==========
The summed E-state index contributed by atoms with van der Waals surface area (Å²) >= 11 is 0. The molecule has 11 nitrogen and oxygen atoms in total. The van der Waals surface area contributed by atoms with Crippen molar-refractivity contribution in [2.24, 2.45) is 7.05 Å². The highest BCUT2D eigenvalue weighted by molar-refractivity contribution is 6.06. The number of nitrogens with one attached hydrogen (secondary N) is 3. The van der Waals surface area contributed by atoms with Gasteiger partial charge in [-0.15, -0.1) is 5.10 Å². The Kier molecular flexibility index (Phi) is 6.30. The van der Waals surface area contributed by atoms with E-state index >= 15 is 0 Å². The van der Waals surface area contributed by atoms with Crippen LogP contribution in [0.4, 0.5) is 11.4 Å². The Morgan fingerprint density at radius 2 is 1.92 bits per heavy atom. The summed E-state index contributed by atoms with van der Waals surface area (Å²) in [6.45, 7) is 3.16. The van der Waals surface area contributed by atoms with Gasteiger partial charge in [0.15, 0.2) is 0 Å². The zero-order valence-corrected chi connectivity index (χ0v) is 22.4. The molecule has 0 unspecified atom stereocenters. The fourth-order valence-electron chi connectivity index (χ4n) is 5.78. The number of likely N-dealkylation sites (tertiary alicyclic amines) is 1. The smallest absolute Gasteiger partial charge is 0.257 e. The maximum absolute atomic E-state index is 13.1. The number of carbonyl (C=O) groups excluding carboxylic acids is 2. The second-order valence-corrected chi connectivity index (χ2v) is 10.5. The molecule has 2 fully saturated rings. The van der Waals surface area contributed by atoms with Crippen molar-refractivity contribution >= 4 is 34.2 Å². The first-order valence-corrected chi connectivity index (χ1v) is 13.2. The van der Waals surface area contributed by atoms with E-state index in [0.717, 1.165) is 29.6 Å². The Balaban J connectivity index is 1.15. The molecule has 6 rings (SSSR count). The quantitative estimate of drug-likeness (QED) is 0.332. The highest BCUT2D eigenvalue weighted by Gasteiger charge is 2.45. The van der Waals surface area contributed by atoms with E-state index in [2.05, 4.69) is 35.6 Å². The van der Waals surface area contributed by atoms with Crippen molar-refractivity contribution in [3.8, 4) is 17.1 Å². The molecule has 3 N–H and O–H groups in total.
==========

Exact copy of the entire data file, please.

The summed E-state index contributed by atoms with van der Waals surface area (Å²) >= 11 is 0. The molecule has 11 nitrogen and oxygen atoms in total. The van der Waals surface area contributed by atoms with Crippen molar-refractivity contribution in [2.24, 2.45) is 7.05 Å². The highest BCUT2D eigenvalue weighted by molar-refractivity contribution is 6.06. The number of nitrogens with one attached hydrogen (secondary N) is 3. The van der Waals surface area contributed by atoms with Gasteiger partial charge in [-0.15, -0.1) is 5.10 Å². The Kier molecular flexibility index (Phi) is 6.30. The van der Waals surface area contributed by atoms with E-state index >= 15 is 0 Å². The van der Waals surface area contributed by atoms with Crippen LogP contribution in [0.4, 0.5) is 11.4 Å². The Morgan fingerprint density at radius 2 is 1.92 bits per heavy atom. The summed E-state index contributed by atoms with van der Waals surface area (Å²) in [6.45, 7) is 3.16. The van der Waals surface area contributed by atoms with Gasteiger partial charge in [0.15, 0.2) is 0 Å². The zero-order valence-corrected chi connectivity index (χ0v) is 22.4. The molecule has 0 unspecified atom stereocenters. The fourth-order valence-electron chi connectivity index (χ4n) is 5.78. The number of likely N-dealkylation sites (tertiary alicyclic amines) is 1. The smallest absolute Gasteiger partial charge is 0.257 e. The maximum absolute atomic E-state index is 13.1. The number of carbonyl (C=O) groups excluding carboxylic acids is 2. The second-order valence-corrected chi connectivity index (χ2v) is 10.5. The molecule has 2 fully saturated rings. The van der Waals surface area contributed by atoms with Crippen molar-refractivity contribution >= 4 is 34.2 Å². The first-order valence-corrected chi connectivity index (χ1v) is 13.2. The van der Waals surface area contributed by atoms with E-state index in [0.717, 1.165) is 29.6 Å². The Balaban J connectivity index is 1.15. The molecule has 6 rings (SSSR count). The quantitative estimate of drug-likeness (QED) is 0.332. The highest BCUT2D eigenvalue weighted by Gasteiger charge is 2.45. The van der Waals surface area contributed by atoms with E-state index in [2.05, 4.69) is 35.6 Å². The van der Waals surface area contributed by atoms with Crippen molar-refractivity contribution in [3.8, 4) is 17.1 Å². The molecule has 3 N–H and O–H groups in total.